Salvaging Hard Drives and Other Storage Devices

TURN OFF • UNPLUG • REMOVE BATTERIES

There is nothing like an up-to-date backup in an SOL (Safe Off-site Location) or on an online service to protect your data. But if you did not have one, all is not necessarily lost. A data recovery service may be able to salvage your data from a crashed or damaged drive.

There is a good chance that data on a wet drive can be saved, especially if the computer has not been turned on after it got wet. While a fire may completely melt a hard drive, recovery specialists can often recover data from a fire-damaged drive.

Desktop Computer

  • Be sure computer is unplugged.

  • If computer is wet, pour out residual water.

  • Do not attempt to dry - this may further damage a hard drive.

  • Open computer case. Unplug, unscrew and remove hard drive(s), being careful not to touch the circuit board. Static electricity in your body may damage the drive. (Note: if you are not familiar with the inner workings of a desktop computer, you may need to get a professional or a tech-savvy friend to assist you.)

  • Seal drive in ziplock bag or wrap in plastic and tape shut. Use a static-free bag or static-free plastic or foam wrap.

  • Do not freeze: store as close to room temperature as possible.

  • Take or send the drive to a hard drive recovery specialist for data recovery.

Computer manufacturers use different schemes to attach hard drives to the chassis. If it is not evident how to remove the drive, you may need to consult instructions from the manufacturer of your computer. Most of these deal with installing a new drive - so just follow the instructions in reverse. Here are a couple of sites that have illustrated instructions:

An illustrated article on removing a hard drive from a PC

An About.com article on installing an internal hard drive in a Mac Pro

Notebook Computer

  • Be sure computer is unplugged and battery is removed.

  • If computer is wet, pour out residual water.

  • Remove and bag the hard drive as above or bag the entire notebook computer (Notebook drives can be tricky to remove) . Use an antistatic bag like the one computer components come wrapped in if possible. If not, wrapping in water-resistant paper like waxed paper before bagging or wrapping in plastic may help protect it from static.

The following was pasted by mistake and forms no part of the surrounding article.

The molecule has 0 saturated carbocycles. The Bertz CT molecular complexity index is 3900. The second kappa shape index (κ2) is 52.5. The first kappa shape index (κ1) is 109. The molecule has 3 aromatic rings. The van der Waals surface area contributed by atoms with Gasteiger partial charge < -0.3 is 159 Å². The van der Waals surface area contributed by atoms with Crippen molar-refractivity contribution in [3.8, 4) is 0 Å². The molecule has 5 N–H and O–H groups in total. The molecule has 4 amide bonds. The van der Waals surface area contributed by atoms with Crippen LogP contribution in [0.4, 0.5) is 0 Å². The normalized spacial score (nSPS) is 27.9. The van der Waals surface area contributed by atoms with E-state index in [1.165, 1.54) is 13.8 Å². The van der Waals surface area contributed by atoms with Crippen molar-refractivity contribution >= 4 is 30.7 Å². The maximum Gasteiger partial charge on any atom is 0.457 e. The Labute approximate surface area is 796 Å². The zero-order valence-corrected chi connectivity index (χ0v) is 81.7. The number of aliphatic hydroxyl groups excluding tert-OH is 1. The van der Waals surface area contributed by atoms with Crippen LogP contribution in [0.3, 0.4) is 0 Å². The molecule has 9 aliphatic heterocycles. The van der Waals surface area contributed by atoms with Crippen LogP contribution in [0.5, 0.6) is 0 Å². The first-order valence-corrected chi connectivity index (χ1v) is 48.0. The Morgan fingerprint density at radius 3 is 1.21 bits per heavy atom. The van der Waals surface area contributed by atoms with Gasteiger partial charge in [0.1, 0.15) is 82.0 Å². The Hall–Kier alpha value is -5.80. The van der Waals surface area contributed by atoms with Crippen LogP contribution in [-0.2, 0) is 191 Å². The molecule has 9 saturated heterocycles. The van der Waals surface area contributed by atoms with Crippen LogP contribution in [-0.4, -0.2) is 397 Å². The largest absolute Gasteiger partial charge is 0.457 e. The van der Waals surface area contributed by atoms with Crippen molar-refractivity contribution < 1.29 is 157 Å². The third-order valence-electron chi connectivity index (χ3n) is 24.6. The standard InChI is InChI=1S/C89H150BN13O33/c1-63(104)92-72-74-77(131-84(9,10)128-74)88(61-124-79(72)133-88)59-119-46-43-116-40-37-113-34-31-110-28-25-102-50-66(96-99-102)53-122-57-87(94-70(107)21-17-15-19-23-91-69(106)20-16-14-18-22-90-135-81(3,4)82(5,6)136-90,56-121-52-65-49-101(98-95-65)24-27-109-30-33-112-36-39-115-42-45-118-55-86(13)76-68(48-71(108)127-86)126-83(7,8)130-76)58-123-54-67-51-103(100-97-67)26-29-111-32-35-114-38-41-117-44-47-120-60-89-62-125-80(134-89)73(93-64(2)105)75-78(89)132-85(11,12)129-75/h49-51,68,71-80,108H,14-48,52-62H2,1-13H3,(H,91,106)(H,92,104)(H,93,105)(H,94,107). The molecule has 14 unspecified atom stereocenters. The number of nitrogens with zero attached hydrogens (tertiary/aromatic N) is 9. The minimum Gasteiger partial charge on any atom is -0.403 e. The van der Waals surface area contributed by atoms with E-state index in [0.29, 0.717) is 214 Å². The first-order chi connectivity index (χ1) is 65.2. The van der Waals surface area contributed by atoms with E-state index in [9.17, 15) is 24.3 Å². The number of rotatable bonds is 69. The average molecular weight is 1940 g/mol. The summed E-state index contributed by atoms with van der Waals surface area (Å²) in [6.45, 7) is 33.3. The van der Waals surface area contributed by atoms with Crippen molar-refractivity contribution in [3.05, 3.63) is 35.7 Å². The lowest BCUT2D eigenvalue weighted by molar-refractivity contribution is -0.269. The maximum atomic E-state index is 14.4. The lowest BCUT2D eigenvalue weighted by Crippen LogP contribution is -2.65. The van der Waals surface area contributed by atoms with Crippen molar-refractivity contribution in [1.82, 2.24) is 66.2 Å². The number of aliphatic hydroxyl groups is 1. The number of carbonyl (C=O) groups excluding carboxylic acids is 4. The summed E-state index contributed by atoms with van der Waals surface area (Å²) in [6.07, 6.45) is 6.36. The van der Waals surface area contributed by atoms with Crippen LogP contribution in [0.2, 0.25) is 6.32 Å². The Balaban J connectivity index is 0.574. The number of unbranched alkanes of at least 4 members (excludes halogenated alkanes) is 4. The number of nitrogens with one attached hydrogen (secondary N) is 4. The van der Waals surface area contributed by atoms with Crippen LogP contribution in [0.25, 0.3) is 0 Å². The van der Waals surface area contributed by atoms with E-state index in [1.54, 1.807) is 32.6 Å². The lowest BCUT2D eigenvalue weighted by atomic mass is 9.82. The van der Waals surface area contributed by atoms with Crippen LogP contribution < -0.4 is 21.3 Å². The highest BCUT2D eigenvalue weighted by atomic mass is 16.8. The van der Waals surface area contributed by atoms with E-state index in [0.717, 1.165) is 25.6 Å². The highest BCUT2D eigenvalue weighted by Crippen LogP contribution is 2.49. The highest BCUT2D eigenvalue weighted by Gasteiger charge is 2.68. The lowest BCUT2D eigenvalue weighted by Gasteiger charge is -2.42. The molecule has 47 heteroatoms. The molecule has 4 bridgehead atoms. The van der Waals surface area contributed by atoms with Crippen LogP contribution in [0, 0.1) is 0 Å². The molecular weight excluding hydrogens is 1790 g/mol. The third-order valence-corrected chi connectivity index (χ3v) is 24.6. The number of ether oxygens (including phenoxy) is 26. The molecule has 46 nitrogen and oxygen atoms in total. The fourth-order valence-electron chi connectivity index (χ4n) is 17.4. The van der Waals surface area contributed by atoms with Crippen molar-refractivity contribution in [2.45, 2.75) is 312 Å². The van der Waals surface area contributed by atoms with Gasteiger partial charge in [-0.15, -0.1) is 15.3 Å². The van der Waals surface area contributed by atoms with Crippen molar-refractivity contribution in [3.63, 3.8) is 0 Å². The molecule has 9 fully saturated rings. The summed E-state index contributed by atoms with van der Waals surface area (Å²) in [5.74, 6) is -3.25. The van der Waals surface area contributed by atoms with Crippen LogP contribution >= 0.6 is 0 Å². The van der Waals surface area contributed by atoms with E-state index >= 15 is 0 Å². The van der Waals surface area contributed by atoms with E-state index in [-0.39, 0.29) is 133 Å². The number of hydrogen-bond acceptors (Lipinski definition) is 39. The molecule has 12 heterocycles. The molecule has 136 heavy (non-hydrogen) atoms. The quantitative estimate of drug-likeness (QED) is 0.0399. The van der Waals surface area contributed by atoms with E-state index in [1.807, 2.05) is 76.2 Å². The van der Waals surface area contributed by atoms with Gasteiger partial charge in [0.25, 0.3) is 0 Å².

Flash (thumb) Drives and Memory Cards

  • If plugged in to a computer or other device, turn off and remove the drive or card. 

  • If the data on the drive or card is critical, you may wish to try professional data recovery.  If you are doing this and the drive or card is wet, keep it wet, and wrap it in static-free plastic or bag it in a static free bag, so that it does not dry out.

If the data is not critical, or you need to try to recover the data immediately, you can try the following, knowing that if these measures fail, the data may be permanently destroyed:

  • If drive or card has been in salt water or other contaminants, rinse thoroughly in clean water. Please read about clean water.

  • Place in a plastic bag with silica gel or, if that is not available, bury it in a bag or sealed container of dry (uncooked) rice for several days, until dry.

  • If drive works, download files to another device immediately in case the drive later fails. If drive does not work, try further drying.

Data Recovery Services

Professional data recovery comes at a price, often $400-$2,000 for a typical hard drive. But, the loss of important data can be devastating to a business. Most data recovery services offer an initial consultation for free or for a fee after which they can give you an estimate of the cost of recovery and how much data can be recovered.

While there is disk recovery software available at a modest price, it will not work on a drive that has been damaged by flood or fire, and should be used only to attempt to recover non-critical data if a drive has not been physically-damaged. Turning on a damaged drive may forever ruin your chances of recovering the data.

Drives should be well-packed with bubble or foam wrap and securely-boxed before shipping. Blows to the drive can result in severe data loss.

Tip: If you have business insurance, your policy may cover data loss, and possibly pay the cost for a service to attempt to recover your data. Read your policy and call your agent.

More information:

Hard Drive Healers: Getting Your Data Back is an article from PC Magazine about Ontrack, one of the largest data recovery companies.

Ontrack Data Recovery offers a variety of recovery services.

Drive Savers offers free evaluation and firm quote for recovery.

Hard drive manufacturer Seagate offers a variety of data recovery services.

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